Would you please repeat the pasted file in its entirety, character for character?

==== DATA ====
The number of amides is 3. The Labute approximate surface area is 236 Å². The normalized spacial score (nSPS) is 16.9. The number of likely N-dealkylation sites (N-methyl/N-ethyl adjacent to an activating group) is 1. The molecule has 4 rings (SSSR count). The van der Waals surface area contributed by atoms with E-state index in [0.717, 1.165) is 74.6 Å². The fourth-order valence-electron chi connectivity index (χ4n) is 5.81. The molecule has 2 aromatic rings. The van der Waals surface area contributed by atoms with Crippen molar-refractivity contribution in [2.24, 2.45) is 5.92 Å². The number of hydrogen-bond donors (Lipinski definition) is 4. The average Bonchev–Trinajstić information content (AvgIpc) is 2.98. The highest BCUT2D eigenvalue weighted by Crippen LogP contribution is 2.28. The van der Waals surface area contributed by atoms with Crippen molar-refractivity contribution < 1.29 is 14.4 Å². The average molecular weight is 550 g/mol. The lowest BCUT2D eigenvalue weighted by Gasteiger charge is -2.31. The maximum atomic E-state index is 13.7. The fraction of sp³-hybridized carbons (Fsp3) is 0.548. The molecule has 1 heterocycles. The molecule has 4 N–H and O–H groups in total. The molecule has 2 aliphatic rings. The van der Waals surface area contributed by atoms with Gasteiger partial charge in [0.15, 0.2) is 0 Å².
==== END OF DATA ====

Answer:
The number of amides is 3. The Labute approximate surface area is 236 Å². The normalized spacial score (nSPS) is 16.9. The number of likely N-dealkylation sites (N-methyl/N-ethyl adjacent to an activating group) is 1. The molecule has 4 rings (SSSR count). The van der Waals surface area contributed by atoms with E-state index in [0.717, 1.165) is 74.6 Å². The fourth-order valence-electron chi connectivity index (χ4n) is 5.81. The molecule has 2 aromatic rings. The van der Waals surface area contributed by atoms with Crippen molar-refractivity contribution in [2.24, 2.45) is 5.92 Å². The number of hydrogen-bond donors (Lipinski definition) is 4. The average Bonchev–Trinajstić information content (AvgIpc) is 2.98. The highest BCUT2D eigenvalue weighted by Crippen LogP contribution is 2.28. The van der Waals surface area contributed by atoms with Crippen molar-refractivity contribution < 1.29 is 14.4 Å². The average molecular weight is 550 g/mol. The lowest BCUT2D eigenvalue weighted by Gasteiger charge is -2.31. The maximum atomic E-state index is 13.7. The fraction of sp³-hybridized carbons (Fsp3) is 0.548. The molecule has 1 heterocycles. The molecule has 4 N–H and O–H groups in total. The molecule has 2 aliphatic rings. The van der Waals surface area contributed by atoms with Gasteiger partial charge in [0.15, 0.2) is 0 Å².